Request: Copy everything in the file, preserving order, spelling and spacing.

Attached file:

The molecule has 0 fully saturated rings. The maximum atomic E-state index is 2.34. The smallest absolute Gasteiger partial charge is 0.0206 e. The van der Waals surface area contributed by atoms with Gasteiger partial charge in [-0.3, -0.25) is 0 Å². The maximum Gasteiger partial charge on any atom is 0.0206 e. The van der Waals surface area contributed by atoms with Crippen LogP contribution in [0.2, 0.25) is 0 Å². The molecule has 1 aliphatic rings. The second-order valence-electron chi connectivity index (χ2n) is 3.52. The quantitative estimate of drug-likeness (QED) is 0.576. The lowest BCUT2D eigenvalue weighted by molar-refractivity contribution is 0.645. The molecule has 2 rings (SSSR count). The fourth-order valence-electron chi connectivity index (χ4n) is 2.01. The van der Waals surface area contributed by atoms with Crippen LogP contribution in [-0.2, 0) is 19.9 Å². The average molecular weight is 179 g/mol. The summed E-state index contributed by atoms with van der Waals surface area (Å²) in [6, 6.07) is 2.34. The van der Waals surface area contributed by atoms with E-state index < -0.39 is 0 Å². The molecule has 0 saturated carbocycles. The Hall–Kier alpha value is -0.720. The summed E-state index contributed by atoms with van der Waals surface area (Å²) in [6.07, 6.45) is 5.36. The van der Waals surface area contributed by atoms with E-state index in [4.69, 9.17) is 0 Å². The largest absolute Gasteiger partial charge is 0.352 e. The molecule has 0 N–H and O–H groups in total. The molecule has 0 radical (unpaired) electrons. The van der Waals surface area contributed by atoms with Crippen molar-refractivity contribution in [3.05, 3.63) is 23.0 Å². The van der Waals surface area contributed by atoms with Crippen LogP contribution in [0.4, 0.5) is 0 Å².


The molecule has 0 fully saturated rings. The maximum atomic E-state index is 2.34. The smallest absolute Gasteiger partial charge is 0.0206 e. The van der Waals surface area contributed by atoms with Gasteiger partial charge in [-0.3, -0.25) is 0 Å². The maximum Gasteiger partial charge on any atom is 0.0206 e. The van der Waals surface area contributed by atoms with Crippen LogP contribution in [0.2, 0.25) is 0 Å². The molecule has 1 aliphatic rings. The second-order valence-electron chi connectivity index (χ2n) is 3.52. The quantitative estimate of drug-likeness (QED) is 0.576. The lowest BCUT2D eigenvalue weighted by molar-refractivity contribution is 0.645. The molecule has 2 rings (SSSR count). The fourth-order valence-electron chi connectivity index (χ4n) is 2.01. The van der Waals surface area contributed by atoms with Crippen LogP contribution in [-0.2, 0) is 19.9 Å². The average molecular weight is 179 g/mol. The summed E-state index contributed by atoms with van der Waals surface area (Å²) in [6, 6.07) is 2.34. The van der Waals surface area contributed by atoms with E-state index < -0.39 is 0 Å². The molecule has 0 saturated carbocycles. The Hall–Kier alpha value is -0.720. The summed E-state index contributed by atoms with van der Waals surface area (Å²) in [6.07, 6.45) is 5.36. The van der Waals surface area contributed by atoms with E-state index in [4.69, 9.17) is 0 Å². The largest absolute Gasteiger partial charge is 0.352 e. The molecule has 0 N–H and O–H groups in total. The molecule has 0 radical (unpaired) electrons. The van der Waals surface area contributed by atoms with Crippen molar-refractivity contribution in [3.05, 3.63) is 23.0 Å². The van der Waals surface area contributed by atoms with Crippen LogP contribution in [0.4, 0.5) is 0 Å².